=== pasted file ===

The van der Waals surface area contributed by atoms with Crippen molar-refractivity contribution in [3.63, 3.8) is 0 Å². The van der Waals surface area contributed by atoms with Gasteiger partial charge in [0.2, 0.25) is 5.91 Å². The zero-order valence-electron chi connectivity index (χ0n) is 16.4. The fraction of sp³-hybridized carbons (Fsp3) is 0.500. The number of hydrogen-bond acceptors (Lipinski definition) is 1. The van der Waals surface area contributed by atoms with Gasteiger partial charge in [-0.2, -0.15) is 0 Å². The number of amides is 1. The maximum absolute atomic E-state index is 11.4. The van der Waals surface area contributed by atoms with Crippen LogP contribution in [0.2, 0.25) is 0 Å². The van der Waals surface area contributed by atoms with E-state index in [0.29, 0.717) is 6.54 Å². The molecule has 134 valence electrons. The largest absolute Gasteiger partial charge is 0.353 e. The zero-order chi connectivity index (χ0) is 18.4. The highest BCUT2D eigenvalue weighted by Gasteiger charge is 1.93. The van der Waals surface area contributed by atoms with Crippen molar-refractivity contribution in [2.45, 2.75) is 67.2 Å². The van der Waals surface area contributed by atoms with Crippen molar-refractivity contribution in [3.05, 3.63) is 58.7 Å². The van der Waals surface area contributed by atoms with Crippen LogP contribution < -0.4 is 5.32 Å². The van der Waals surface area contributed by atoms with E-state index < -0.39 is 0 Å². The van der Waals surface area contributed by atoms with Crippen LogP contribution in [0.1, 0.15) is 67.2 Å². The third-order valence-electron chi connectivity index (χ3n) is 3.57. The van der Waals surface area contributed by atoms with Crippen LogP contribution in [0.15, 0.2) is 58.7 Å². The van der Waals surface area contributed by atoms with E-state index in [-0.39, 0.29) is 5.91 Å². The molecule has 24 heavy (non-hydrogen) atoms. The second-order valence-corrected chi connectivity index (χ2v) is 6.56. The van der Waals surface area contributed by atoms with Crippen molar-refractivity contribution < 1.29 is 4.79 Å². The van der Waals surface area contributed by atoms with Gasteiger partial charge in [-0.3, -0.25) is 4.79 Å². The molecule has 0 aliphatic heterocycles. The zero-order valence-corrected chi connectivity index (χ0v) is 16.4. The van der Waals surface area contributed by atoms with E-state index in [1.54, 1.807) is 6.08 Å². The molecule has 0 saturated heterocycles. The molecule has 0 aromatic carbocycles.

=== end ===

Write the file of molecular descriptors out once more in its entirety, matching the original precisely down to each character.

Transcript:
The van der Waals surface area contributed by atoms with Crippen molar-refractivity contribution in [3.63, 3.8) is 0 Å². The van der Waals surface area contributed by atoms with Gasteiger partial charge in [0.2, 0.25) is 5.91 Å². The zero-order valence-electron chi connectivity index (χ0n) is 16.4. The fraction of sp³-hybridized carbons (Fsp3) is 0.500. The number of hydrogen-bond acceptors (Lipinski definition) is 1. The van der Waals surface area contributed by atoms with Gasteiger partial charge in [-0.2, -0.15) is 0 Å². The number of amides is 1. The maximum absolute atomic E-state index is 11.4. The van der Waals surface area contributed by atoms with Crippen LogP contribution in [0.2, 0.25) is 0 Å². The van der Waals surface area contributed by atoms with E-state index in [0.29, 0.717) is 6.54 Å². The molecule has 134 valence electrons. The largest absolute Gasteiger partial charge is 0.353 e. The zero-order chi connectivity index (χ0) is 18.4. The highest BCUT2D eigenvalue weighted by Gasteiger charge is 1.93. The van der Waals surface area contributed by atoms with Crippen molar-refractivity contribution in [2.45, 2.75) is 67.2 Å². The van der Waals surface area contributed by atoms with Crippen molar-refractivity contribution in [3.05, 3.63) is 58.7 Å². The van der Waals surface area contributed by atoms with Crippen LogP contribution < -0.4 is 5.32 Å². The van der Waals surface area contributed by atoms with E-state index < -0.39 is 0 Å². The van der Waals surface area contributed by atoms with Crippen LogP contribution in [0.1, 0.15) is 67.2 Å². The third-order valence-electron chi connectivity index (χ3n) is 3.57. The van der Waals surface area contributed by atoms with Crippen LogP contribution in [0.15, 0.2) is 58.7 Å². The van der Waals surface area contributed by atoms with E-state index in [-0.39, 0.29) is 5.91 Å². The molecule has 24 heavy (non-hydrogen) atoms. The second-order valence-corrected chi connectivity index (χ2v) is 6.56. The van der Waals surface area contributed by atoms with Crippen molar-refractivity contribution < 1.29 is 4.79 Å². The van der Waals surface area contributed by atoms with Gasteiger partial charge in [-0.3, -0.25) is 4.79 Å². The molecule has 0 aliphatic heterocycles. The zero-order valence-corrected chi connectivity index (χ0v) is 16.4. The van der Waals surface area contributed by atoms with E-state index in [1.54, 1.807) is 6.08 Å². The molecule has 0 saturated heterocycles. The molecule has 0 aromatic carbocycles.